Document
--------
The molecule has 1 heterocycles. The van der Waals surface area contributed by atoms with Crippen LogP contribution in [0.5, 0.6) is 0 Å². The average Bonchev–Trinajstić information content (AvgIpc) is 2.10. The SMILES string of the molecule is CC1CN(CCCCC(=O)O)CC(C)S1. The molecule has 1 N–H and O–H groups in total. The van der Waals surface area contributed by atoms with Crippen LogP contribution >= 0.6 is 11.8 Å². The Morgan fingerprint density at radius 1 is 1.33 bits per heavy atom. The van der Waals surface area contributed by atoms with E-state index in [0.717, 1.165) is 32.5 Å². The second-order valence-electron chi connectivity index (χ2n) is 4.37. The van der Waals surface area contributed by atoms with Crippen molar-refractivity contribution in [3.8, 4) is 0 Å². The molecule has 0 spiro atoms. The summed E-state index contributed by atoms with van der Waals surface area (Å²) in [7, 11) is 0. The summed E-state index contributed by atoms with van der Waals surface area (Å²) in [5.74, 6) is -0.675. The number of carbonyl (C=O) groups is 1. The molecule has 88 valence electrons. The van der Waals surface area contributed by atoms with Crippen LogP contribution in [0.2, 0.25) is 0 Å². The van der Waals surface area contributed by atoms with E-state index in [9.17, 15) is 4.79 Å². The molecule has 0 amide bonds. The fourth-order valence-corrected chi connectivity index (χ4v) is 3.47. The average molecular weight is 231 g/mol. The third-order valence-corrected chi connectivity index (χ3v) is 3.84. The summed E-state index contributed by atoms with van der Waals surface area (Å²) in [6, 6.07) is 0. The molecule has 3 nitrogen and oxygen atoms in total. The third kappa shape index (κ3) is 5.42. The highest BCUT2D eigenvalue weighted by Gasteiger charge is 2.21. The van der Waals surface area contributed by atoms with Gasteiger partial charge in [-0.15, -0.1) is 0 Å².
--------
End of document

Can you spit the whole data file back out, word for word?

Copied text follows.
The molecule has 1 heterocycles. The van der Waals surface area contributed by atoms with Crippen LogP contribution in [0.5, 0.6) is 0 Å². The average Bonchev–Trinajstić information content (AvgIpc) is 2.10. The SMILES string of the molecule is CC1CN(CCCCC(=O)O)CC(C)S1. The molecule has 1 N–H and O–H groups in total. The van der Waals surface area contributed by atoms with Crippen LogP contribution >= 0.6 is 11.8 Å². The Morgan fingerprint density at radius 1 is 1.33 bits per heavy atom. The van der Waals surface area contributed by atoms with E-state index in [0.717, 1.165) is 32.5 Å². The second-order valence-electron chi connectivity index (χ2n) is 4.37. The van der Waals surface area contributed by atoms with Crippen molar-refractivity contribution in [3.8, 4) is 0 Å². The molecule has 0 spiro atoms. The summed E-state index contributed by atoms with van der Waals surface area (Å²) in [7, 11) is 0. The summed E-state index contributed by atoms with van der Waals surface area (Å²) in [5.74, 6) is -0.675. The number of carbonyl (C=O) groups is 1. The molecule has 88 valence electrons. The van der Waals surface area contributed by atoms with Crippen LogP contribution in [0.2, 0.25) is 0 Å². The van der Waals surface area contributed by atoms with E-state index in [9.17, 15) is 4.79 Å². The molecule has 0 amide bonds. The fourth-order valence-corrected chi connectivity index (χ4v) is 3.47. The average molecular weight is 231 g/mol. The third-order valence-corrected chi connectivity index (χ3v) is 3.84. The summed E-state index contributed by atoms with van der Waals surface area (Å²) in [6, 6.07) is 0. The molecule has 3 nitrogen and oxygen atoms in total. The third kappa shape index (κ3) is 5.42. The highest BCUT2D eigenvalue weighted by Gasteiger charge is 2.21. The van der Waals surface area contributed by atoms with Gasteiger partial charge in [-0.15, -0.1) is 0 Å².